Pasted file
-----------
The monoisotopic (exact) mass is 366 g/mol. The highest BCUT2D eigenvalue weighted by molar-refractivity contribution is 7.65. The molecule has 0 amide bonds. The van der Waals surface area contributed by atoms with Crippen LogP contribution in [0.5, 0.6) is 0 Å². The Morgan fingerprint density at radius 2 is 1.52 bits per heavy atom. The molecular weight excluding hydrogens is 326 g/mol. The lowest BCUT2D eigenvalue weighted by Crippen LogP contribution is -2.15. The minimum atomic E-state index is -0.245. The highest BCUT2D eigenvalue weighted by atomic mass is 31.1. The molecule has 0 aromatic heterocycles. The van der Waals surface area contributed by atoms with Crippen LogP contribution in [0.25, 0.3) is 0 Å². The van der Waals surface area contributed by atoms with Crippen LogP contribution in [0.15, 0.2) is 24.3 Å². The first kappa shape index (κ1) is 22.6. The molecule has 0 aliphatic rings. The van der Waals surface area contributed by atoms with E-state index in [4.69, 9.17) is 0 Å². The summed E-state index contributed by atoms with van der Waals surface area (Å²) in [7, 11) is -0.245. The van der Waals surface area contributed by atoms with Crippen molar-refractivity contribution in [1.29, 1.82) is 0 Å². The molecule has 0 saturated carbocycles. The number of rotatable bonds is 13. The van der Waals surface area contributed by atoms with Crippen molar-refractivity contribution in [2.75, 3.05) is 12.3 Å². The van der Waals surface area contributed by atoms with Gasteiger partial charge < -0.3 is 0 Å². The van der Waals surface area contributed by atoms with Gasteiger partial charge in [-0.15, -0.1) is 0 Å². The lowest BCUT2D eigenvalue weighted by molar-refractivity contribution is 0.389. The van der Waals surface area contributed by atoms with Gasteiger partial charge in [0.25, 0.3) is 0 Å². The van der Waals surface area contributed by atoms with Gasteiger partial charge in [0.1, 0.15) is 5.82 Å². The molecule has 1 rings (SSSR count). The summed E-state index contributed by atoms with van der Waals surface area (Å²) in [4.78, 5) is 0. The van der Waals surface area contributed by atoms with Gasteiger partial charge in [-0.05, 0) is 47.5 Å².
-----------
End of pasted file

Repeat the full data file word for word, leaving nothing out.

The monoisotopic (exact) mass is 366 g/mol. The highest BCUT2D eigenvalue weighted by molar-refractivity contribution is 7.65. The molecule has 0 amide bonds. The van der Waals surface area contributed by atoms with Crippen LogP contribution in [0.5, 0.6) is 0 Å². The Morgan fingerprint density at radius 2 is 1.52 bits per heavy atom. The molecular weight excluding hydrogens is 326 g/mol. The lowest BCUT2D eigenvalue weighted by Crippen LogP contribution is -2.15. The minimum atomic E-state index is -0.245. The highest BCUT2D eigenvalue weighted by atomic mass is 31.1. The molecule has 0 aromatic heterocycles. The van der Waals surface area contributed by atoms with Crippen LogP contribution in [0.25, 0.3) is 0 Å². The van der Waals surface area contributed by atoms with Crippen LogP contribution in [0.15, 0.2) is 24.3 Å². The first kappa shape index (κ1) is 22.6. The molecule has 0 aliphatic rings. The van der Waals surface area contributed by atoms with E-state index in [4.69, 9.17) is 0 Å². The summed E-state index contributed by atoms with van der Waals surface area (Å²) in [7, 11) is -0.245. The van der Waals surface area contributed by atoms with Crippen molar-refractivity contribution in [1.29, 1.82) is 0 Å². The molecule has 0 saturated carbocycles. The number of rotatable bonds is 13. The van der Waals surface area contributed by atoms with Crippen molar-refractivity contribution in [2.75, 3.05) is 12.3 Å². The van der Waals surface area contributed by atoms with Gasteiger partial charge < -0.3 is 0 Å². The van der Waals surface area contributed by atoms with Gasteiger partial charge in [-0.15, -0.1) is 0 Å². The lowest BCUT2D eigenvalue weighted by molar-refractivity contribution is 0.389. The van der Waals surface area contributed by atoms with Gasteiger partial charge in [0.25, 0.3) is 0 Å². The van der Waals surface area contributed by atoms with Gasteiger partial charge in [0.1, 0.15) is 5.82 Å². The molecule has 1 rings (SSSR count). The summed E-state index contributed by atoms with van der Waals surface area (Å²) in [4.78, 5) is 0. The van der Waals surface area contributed by atoms with Gasteiger partial charge in [-0.05, 0) is 47.5 Å².